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Credit unions urged to embrace digital age

Published: 
Tuesday, February 20, 2018
Eastern Credit Union, Group Chief Executive officer, Conrad Enill, centre cuts the ribbon with president Wayne Estrada, right, and Pastor Clive Dottin to open the administrative floor during the re-dedication ceremony yesterday.

Credit unions have to embrace the digital age and find ways to provide services to members through more economical and efficient means, Group Chief Executive Officer, Eastern Credit Union (ECU), Conrad Enill said yesterday.

He said the official re-dedication of the administrative floor at ECU headquarters, La Joya, St Joseph, was part of a commitment to provide better quality service and improve the lives of clients.

Enill said ECU had been at the forefront of looking after the financial affairs of clients “with care and good governance so that our members can continue to have a credible alternative to other sources of financing.”

“There is no doubt that our society and indeed our world, is rapidly changing and many do not know how to respond or how to navigate this new level of disruption,” he added.

He said the ECU’s solution to disruption is collaboration and co-operation: “Our disruption today is as a result of the impacts of an unresponsive economy, heavy debt loads, rising interest and unemployment rates, new and changing laws and regulations and the new reality of many of our citizens not being able to access the local financial system.”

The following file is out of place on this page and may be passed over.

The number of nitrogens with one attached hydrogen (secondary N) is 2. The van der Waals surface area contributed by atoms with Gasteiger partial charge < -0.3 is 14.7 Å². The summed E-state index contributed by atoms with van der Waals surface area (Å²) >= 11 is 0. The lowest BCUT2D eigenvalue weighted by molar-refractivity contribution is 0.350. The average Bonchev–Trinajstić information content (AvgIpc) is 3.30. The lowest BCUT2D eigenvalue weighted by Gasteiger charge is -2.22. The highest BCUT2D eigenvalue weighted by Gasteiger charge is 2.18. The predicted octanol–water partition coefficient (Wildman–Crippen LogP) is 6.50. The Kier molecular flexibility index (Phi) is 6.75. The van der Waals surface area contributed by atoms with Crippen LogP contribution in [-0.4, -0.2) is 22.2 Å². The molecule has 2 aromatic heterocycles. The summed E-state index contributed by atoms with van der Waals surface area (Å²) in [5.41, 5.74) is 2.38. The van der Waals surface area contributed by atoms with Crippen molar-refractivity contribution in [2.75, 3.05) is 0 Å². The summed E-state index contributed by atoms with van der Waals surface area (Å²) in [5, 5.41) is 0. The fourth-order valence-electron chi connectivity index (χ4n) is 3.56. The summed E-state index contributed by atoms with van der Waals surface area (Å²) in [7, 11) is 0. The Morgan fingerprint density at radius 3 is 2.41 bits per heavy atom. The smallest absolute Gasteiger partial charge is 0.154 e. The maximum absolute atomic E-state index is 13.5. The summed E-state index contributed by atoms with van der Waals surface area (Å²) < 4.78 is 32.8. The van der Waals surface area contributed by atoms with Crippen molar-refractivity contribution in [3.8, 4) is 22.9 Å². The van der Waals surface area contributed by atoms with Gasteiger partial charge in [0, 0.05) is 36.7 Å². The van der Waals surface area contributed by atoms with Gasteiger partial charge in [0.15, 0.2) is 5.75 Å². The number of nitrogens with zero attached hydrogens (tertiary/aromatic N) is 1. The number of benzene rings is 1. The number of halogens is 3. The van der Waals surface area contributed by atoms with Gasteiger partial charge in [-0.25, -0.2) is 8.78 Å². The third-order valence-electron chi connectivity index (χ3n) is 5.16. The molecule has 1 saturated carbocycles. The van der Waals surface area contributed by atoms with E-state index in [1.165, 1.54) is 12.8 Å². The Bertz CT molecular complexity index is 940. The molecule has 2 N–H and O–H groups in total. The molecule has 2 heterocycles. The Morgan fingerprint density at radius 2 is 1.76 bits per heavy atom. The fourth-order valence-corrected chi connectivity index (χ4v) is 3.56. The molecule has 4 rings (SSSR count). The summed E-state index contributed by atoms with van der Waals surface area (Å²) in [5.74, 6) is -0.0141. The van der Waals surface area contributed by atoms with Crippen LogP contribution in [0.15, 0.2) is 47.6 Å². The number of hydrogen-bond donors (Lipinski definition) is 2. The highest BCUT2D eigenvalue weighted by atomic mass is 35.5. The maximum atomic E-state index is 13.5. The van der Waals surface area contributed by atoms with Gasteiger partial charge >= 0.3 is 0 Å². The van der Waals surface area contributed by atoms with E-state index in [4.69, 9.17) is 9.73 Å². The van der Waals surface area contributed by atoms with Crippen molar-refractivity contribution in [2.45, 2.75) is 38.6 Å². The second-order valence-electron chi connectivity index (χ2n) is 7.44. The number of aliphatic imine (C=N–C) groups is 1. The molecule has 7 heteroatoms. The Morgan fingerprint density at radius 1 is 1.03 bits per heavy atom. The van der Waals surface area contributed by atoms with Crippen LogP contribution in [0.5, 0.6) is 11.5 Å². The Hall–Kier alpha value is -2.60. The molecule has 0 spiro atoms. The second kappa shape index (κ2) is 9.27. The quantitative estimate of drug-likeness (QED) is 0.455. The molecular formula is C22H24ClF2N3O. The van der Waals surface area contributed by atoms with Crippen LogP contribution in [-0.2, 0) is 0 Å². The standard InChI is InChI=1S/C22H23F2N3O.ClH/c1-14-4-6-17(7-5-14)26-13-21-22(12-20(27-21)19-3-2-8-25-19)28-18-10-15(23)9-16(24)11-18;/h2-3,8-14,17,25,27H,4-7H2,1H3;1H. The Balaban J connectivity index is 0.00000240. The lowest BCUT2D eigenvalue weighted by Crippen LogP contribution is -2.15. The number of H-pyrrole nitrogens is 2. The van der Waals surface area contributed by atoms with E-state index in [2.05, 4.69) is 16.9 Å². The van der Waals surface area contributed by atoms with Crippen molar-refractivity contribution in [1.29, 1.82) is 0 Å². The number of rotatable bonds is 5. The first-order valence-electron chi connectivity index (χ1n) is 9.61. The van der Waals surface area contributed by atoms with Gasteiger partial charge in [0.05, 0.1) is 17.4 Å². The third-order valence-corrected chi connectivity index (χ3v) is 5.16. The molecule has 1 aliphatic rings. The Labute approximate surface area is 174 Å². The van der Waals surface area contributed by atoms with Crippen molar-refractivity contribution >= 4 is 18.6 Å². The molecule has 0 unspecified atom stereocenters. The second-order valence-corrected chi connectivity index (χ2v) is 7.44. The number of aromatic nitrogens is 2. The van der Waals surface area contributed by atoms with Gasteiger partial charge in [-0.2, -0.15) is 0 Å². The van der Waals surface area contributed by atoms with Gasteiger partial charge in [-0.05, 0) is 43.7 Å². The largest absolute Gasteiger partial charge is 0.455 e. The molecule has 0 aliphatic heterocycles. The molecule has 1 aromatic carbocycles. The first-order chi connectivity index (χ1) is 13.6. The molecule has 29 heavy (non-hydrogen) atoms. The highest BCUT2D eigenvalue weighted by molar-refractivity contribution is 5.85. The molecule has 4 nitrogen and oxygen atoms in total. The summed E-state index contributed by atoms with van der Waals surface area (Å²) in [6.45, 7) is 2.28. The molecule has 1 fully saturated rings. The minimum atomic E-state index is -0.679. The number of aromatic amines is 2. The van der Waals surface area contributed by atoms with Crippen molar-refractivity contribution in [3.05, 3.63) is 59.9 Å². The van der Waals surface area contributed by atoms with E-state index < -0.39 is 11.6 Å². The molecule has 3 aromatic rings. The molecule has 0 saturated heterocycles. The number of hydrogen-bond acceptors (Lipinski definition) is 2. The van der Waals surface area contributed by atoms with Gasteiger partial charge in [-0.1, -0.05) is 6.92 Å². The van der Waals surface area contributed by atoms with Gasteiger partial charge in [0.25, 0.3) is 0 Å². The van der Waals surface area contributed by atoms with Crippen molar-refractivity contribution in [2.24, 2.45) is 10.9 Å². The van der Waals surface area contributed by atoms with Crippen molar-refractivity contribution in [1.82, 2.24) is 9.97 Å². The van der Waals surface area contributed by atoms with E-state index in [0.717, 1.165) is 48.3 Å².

Noting that the current situation is reminiscent of what existed in the 1940’s when formal financial institutions did not cater to the needs of ordinary people, he warned that hardships could be created for ordinary people “unless someone intervenes.”

“Thankfully we have institutions that have intervened and are intervening, they are called credit unions,” Enill said.
“Informal financial institutions such as credit unions emerged to serve the ordinary man by providing simpler procedures, minimal collateral requirements and lower transaction costs.

“Today, we have the same benefits but we observe all the rules that have been created by regulatory authorities. We have advocated for some time, don’t regulate what we do, but regulate how we do it.”

Kester Regis, ECU’s Group Executive Manager, Marketing, Research and Business Development, said the organisation operates under the seven global co-operative principles set by the World Council of Credit Unions.

ECU is the only credit union regulated by both the Co-operative Development Division of the Ministry of Labour and Micro Enterprise and the Central Bank, he said.

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